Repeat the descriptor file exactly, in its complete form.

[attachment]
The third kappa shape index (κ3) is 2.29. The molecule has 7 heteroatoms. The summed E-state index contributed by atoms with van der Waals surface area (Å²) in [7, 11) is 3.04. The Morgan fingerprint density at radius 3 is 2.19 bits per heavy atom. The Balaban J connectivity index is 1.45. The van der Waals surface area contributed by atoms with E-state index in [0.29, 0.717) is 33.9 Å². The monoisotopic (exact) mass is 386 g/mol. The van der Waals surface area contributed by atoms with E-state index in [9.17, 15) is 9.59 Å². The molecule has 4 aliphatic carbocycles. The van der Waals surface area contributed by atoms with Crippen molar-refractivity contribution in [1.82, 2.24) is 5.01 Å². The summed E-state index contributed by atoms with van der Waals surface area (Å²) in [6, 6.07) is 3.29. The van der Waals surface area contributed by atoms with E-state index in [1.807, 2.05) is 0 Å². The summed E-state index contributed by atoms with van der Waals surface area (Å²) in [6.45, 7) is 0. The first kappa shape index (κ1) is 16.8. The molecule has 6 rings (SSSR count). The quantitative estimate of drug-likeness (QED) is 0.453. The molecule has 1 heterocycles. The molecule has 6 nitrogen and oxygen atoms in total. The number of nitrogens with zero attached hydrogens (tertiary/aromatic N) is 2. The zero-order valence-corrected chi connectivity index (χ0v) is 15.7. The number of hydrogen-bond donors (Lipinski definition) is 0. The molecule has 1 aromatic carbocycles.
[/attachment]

The third kappa shape index (κ3) is 2.29. The molecule has 7 heteroatoms. The summed E-state index contributed by atoms with van der Waals surface area (Å²) in [7, 11) is 3.04. The Morgan fingerprint density at radius 3 is 2.19 bits per heavy atom. The Balaban J connectivity index is 1.45. The van der Waals surface area contributed by atoms with E-state index in [0.29, 0.717) is 33.9 Å². The monoisotopic (exact) mass is 386 g/mol. The van der Waals surface area contributed by atoms with E-state index in [9.17, 15) is 9.59 Å². The molecule has 4 aliphatic carbocycles. The van der Waals surface area contributed by atoms with Crippen molar-refractivity contribution in [1.82, 2.24) is 5.01 Å². The summed E-state index contributed by atoms with van der Waals surface area (Å²) in [6, 6.07) is 3.29. The van der Waals surface area contributed by atoms with E-state index in [1.807, 2.05) is 0 Å². The summed E-state index contributed by atoms with van der Waals surface area (Å²) in [6.45, 7) is 0. The first kappa shape index (κ1) is 16.8. The molecule has 6 rings (SSSR count). The quantitative estimate of drug-likeness (QED) is 0.453. The molecule has 1 heterocycles. The molecule has 6 nitrogen and oxygen atoms in total. The number of nitrogens with zero attached hydrogens (tertiary/aromatic N) is 2. The zero-order valence-corrected chi connectivity index (χ0v) is 15.7. The number of hydrogen-bond donors (Lipinski definition) is 0. The molecule has 1 aromatic carbocycles.